Labour Force Survey, November 2015
Employment decreased by 36,000 (-0.2%) in November, the result of losses in part-time work. The overall employment decline in November followed a similar-sized increase in October. The unemployment rate increased by 0.1 percentage points to 7.1% in November.
Compared with 12 months earlier, employment increased by 124,000 or 0.7%, with all the growth in full-time work. Over the same period, the number of hours worked grew by 1.1%.
In November, employment declined among youths aged 15 to 24, while there was little change among the other demographic groups.
Provincially, employment fell in Alberta, Manitoba, New Brunswick and Prince Edward Island. In the other provinces, employment was virtually unchanged.
There were fewer people employed in public administration; wholesale and retail trade; information, culture and recreation; as well as finance, insurance, real estate and leasing. At the same time, there were more people employed in professional, scientific and technical services, manufacturing, construction, and agriculture.
The number of employees decreased in both the private and public sectors in November, while the number of self-employed increased.
Youth employment down
In November, employment fell by 24,000 among youths aged 15 to 24. However, as fewer youths participated in the labour market, their unemployment rate declined 0.6 percentage points to 12.7%, the lowest rate since 2008. Compared with 12 months earlier, employment for youths decreased by 46,000 (-1.8%), while their population declined by 41,000 (-0.9%).
Among people aged 25 to 54, employment was virtually unchanged in both November and on a year-over-year basis. Compared with November 2014, the unemployment rate for people in this group increased 0.6 percentage points to 6.1% as more of them searched for work.
Employment among people aged 55 and older was little changed in November. However, their unemployment rate increased 0.6 percentage points to 6.0% as more of them were seeking work. In the 12 months to November, employment for this group rose 184,000 (+5.3%). Over the same period, the population of this group increased by 311,000 (+3.1%).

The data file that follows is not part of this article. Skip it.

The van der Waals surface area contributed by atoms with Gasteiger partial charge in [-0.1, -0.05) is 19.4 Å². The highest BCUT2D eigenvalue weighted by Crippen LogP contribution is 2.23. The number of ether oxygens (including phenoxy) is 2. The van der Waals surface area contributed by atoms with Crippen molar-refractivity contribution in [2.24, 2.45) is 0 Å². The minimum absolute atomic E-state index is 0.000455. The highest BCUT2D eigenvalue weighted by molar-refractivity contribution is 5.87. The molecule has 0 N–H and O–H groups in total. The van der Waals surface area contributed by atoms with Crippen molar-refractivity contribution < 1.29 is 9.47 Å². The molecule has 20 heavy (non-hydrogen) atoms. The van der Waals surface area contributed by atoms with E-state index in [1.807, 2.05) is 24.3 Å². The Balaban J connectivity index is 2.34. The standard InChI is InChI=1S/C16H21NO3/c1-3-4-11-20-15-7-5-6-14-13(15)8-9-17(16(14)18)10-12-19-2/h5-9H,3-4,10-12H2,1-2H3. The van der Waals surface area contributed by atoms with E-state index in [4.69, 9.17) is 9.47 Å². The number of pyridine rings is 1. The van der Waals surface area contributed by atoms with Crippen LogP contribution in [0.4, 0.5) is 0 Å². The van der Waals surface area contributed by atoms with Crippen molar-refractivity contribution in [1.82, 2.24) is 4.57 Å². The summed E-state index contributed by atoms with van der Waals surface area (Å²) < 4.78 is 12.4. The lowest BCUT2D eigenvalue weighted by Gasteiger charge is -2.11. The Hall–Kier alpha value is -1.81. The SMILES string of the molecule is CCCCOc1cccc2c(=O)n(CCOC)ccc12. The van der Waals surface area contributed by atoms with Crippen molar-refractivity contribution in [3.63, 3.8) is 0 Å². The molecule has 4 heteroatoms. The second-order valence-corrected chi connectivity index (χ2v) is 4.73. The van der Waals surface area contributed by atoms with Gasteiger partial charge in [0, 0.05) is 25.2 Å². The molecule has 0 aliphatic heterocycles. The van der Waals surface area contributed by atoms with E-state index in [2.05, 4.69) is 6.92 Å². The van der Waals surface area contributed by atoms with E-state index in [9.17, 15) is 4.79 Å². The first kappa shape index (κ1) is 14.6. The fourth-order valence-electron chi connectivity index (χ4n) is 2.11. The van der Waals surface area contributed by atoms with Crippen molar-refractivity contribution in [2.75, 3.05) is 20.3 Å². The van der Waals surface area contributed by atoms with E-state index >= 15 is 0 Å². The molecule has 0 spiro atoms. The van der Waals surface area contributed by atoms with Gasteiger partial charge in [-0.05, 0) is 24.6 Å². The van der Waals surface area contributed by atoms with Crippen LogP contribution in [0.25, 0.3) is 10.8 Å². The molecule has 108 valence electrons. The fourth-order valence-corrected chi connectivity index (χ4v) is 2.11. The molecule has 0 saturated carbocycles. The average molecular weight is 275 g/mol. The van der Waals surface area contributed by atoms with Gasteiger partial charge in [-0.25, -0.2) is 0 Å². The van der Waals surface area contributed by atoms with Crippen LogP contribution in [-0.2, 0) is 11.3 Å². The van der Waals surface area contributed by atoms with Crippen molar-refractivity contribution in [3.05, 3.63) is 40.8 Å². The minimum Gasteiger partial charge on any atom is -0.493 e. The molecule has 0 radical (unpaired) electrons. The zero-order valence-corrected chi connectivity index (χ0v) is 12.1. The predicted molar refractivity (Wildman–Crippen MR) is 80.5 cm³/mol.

Employment losses in several provinces
In Alberta, employment declined for the second consecutive month, down 15,000 in November. The unemployment rate increased by 0.4 percentage points to 7.0%, the highest rate since April 2010. Compared with 12 months earlier, employment in the province was virtually unchanged.
After three months of increase, employment in Manitoba fell by 5,400 in November. This decline pushed the unemployment rate up 0.8 percentage points to 6.1%. On a year-over-year basis, employment in the province was little changed.
Employment in New Brunswick decreased by 3,000 in November. The unemployment rate was little changed at 8.7% as fewer people participated in the labour market. Compared with November 2014, employment in the province was little changed.
In Quebec, employment was little changed for the fourth consecutive month in November, and the unemployment rate was 7.5%. Compared with 12 months earlier, employment in the province was up 30,000 (+0.7%), the result of gains in full-time work.
In Ontario, employment was also little changed in November, and the unemployment rate was 6.9%. In the 12 months to November, gains in full-time work were offset by declines in part-time work.
Employment in British Columbia was virtually unchanged in November, and the unemployment rate was 6.2%. However, employment in this province has been on an upward trend since the spring, bringing year-over-year gains to 60,000 or 2.6%, the highest employment growth rate among the provinces.
Employment in public administration declined by 33,000 in November, offsetting an increase of 32,000 in October that coincided with activities related to the federal election. On a year-over-year basis, employment in this industry was virtually unchanged.
The decline in public administration in November was seen across all provinces, mainly in federal public administration and temporary work. The decrease was concentrated among survey interviewers and statistical clerks, an occupational group that corresponds with the type of work done during the election. Similar movements in this occupation group were observed during previous federal elections and censuses.
In November, there were 16,000 fewer people employed in the wholesale and retail trade industry, with most of the decline in the wholesale sector. Employment in this industry was little changed compared with a year earlier.
Employment fell by 12,000 in information, culture and recreation in November, bringing employment back to a level similar to that of 12 months earlier.
The number of workers in finance, insurance, real estate and leasing was down 11,000 in November. Compared with 12 months earlier, however, employment in this industry was virtually unchanged.
In professional, scientific and technical services, employment increased by 18,000 in November. Employment in this industry trended up throughout most of the year, with gains totalling 56,000 (+4.2%) on a year-over-year basis.
In November, there were 17,000 more people employed in manufacturing, the first notable increase since May. In the 12 months to November, employment in this industry was little changed.